These organizations, which include Church World Service, Ethiopian Community Development Council, Episcopal Migration Ministries, Hebrew Immigrant Aid Society, International Rescue Committee, US Committee for Refugees and Immigrants, Lutheran Immigration and Refugee Services, United States Conference of Catholic Bishops, and World Relief, acquire an average of some 70% of their revenue from taxpayer-funded federal grants and contracts. In some estimations, they receive more than $4,000 per refugee resettled.

About the same time, a VOLAG director — who was taking marching orders from the House Judiciary Committee’s Democratic staff, who were was concerned “that proposals are making traction to only help Christian refugees” — proposed to neutralize this development through a sign-on letter for faith leaders, to be sent to every member of Congress. Hundreds were recruited to sign the letter, which was sent to members October 1.

After waxing eloquent about how their “sacred texts” call them to “love our neighbor, accompany the vulnerable and welcome the sojourner,” the letter continued. “The United States has an ethical obligation to the more than four million Syrian refugees fleeing violence and persecution. … This is why we are calling on the Obama Administration and U.S. Congress to welcome 100,000 Syrian refugees, in addition to the recently announced global settlement numbers.” The final draft of the letter omitted demand for 100,000 and instead asked for the U.S. to “show bold leadership and increase the number of Syrians refugees resettled in the United States, in addition to the recently announced global resettlement admission numbers.”

The letter’s call was echoed and re-echoed by Senator Dick Durbin (D-IL) on the floor of the Senate, who urged that 100,000 Syrians be accepted. He assured his fellow senators that all of the Syrian refugees are carefully vetted “to make sure that they’re not a threat to the United States or anybody who lives here.” He did not explain how this could be possible, when national security professionals admit that these refugees are hardly vetted at all. Durbin, incidentally, is the same senator who for months blocked re-authorization of the U.S. Commission on International Religious Freedom, the organization created by the passage of the International Religious Freedom Act of 1998 to help promote religious freedom around the world.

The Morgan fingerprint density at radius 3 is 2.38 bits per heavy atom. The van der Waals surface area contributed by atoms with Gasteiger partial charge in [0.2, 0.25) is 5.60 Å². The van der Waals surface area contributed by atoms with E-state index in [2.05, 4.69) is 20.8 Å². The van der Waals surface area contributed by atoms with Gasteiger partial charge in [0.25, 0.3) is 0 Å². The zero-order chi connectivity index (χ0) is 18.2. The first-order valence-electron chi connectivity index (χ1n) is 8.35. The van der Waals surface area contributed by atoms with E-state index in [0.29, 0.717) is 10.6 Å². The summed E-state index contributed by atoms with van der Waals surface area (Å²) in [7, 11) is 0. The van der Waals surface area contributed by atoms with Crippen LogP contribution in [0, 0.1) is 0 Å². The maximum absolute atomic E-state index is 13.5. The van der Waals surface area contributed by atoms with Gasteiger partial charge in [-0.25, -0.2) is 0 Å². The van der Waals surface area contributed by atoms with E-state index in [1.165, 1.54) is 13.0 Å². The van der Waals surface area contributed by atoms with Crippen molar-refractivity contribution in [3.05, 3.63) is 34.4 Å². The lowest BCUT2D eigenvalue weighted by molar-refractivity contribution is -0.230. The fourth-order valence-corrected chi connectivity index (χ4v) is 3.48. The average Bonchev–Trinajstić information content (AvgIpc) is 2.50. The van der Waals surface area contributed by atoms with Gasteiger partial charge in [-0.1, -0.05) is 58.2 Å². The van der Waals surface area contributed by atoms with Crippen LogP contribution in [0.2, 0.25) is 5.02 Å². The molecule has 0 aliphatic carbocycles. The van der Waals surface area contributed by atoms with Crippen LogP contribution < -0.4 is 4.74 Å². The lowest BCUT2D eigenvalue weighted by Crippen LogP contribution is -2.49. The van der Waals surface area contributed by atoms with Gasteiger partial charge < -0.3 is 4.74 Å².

The faith leaders’ letter, drafted by the VOLAGs, continues, “We write today to specifically state opposition to any legislation or proposal that would prevent Muslim refugees and individuals from other faiths from accessing the U.S. refugee resettlement program.” An earlier draft [i] that said they opposed bills “that would prioritize Christian refugees at the expense or rejection of Muslim refugees or individuals of other faiths,” didn’t make the final cut. Nor did a statement in the earlier draft that affirmed that “many Christians have been resettled through the USRAP (U.S. Refugees Admissions Program) and will rightfully continue to be resettled.” Perhaps it was cut because they realized the statement might prove false.

Another questionable statement, in light of what is happening with the influx of Syrian migrants to Europe, is that these “new Americans of all faiths and backgrounds” will “contribute to our economy, our community and our congregations.”

Many Christian individuals and churches have participated with such VOLAGs as World Relief in “welcoming refugees,” and are gladly hosting Syrian Muslim families. But they are curious, and somewhat concerned, that there appear to be no Christian refugees in sight. To those who express concern over this, World Relief scolds with this non sequitur: “As Christians, we also insist upon welcoming refugees from other religious traditions as well, without discrimination.” The VOLAG says it practices Jesus’ “Golden Rule,” “responding with the hospitality and compassion with which we would hope to be treated if we were forced to flee our homes to a foreign country, respecting the religious beliefs of others just as we would hope that our convictions would be respected.”

Refugee resettlement organizations provide a great service when they are helping those fleeing persecution. But things change when refugee resettlement is a big business. Currently the VOLAGs, UN High Commissioner for Refugees Antonio Guterres, and Homeland Security Secretary Jeh Johnson, are all trying to broaden the legal definition of refugee to cover the millions of migrants flooding Europe, some with the express purpose of spreading the Caliphate established by ISIS. At the 12th annual Immigration Law and Policy Conference at Georgetown Law School October 29, Guterres expressed the need to find a new category for “climate refugees” as well as economic migrants. But there was no focus on persecuted Christians.

One can only hope that Iraqi and Syrian Christians languishing in unfinished, concrete buildings in Erbil, northern Iraq and Syrian ghettos never discover how American refugee resettlers, and even some Christian leaders, have worked to prevent Congress from making a place for Christian refugees. Instead, let’s pray for religious and political leaders with discernment and spine to clear a way for our brothers and sisters in Christ, yearning to breathe free.

Faith J. H. McDonnell directs the Institute on Religion and Democracy’s Religious Liberty Program and Church Alliance for a New Sudan and is the author of Girl Soldier: A Story of Hope for Northern Uganda’s Children (Chosen Books, 2007).

[i] The previous draft of the letter is available upon request.